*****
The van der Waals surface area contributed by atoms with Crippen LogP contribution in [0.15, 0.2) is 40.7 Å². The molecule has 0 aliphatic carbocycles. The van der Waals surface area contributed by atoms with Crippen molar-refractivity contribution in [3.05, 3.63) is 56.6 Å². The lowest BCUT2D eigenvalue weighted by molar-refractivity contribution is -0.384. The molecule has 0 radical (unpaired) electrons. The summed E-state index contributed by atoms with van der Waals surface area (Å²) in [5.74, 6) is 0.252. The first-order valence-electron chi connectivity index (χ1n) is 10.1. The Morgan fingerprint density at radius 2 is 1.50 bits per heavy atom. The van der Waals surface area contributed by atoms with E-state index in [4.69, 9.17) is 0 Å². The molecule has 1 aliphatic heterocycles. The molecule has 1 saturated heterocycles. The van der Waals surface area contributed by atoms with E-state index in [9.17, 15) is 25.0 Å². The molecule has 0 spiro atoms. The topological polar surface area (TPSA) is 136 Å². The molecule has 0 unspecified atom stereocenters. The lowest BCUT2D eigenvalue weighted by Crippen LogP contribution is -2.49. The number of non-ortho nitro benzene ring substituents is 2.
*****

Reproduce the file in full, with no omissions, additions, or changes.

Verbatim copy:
The van der Waals surface area contributed by atoms with Crippen LogP contribution in [0.15, 0.2) is 40.7 Å². The molecule has 0 aliphatic carbocycles. The van der Waals surface area contributed by atoms with Crippen molar-refractivity contribution in [3.05, 3.63) is 56.6 Å². The lowest BCUT2D eigenvalue weighted by molar-refractivity contribution is -0.384. The molecule has 0 radical (unpaired) electrons. The summed E-state index contributed by atoms with van der Waals surface area (Å²) in [5.74, 6) is 0.252. The first-order valence-electron chi connectivity index (χ1n) is 10.1. The Morgan fingerprint density at radius 2 is 1.50 bits per heavy atom. The van der Waals surface area contributed by atoms with E-state index in [4.69, 9.17) is 0 Å². The molecule has 1 aliphatic heterocycles. The molecule has 1 saturated heterocycles. The van der Waals surface area contributed by atoms with E-state index in [9.17, 15) is 25.0 Å². The molecule has 0 spiro atoms. The topological polar surface area (TPSA) is 136 Å². The molecule has 0 unspecified atom stereocenters. The lowest BCUT2D eigenvalue weighted by Crippen LogP contribution is -2.49. The number of non-ortho nitro benzene ring substituents is 2.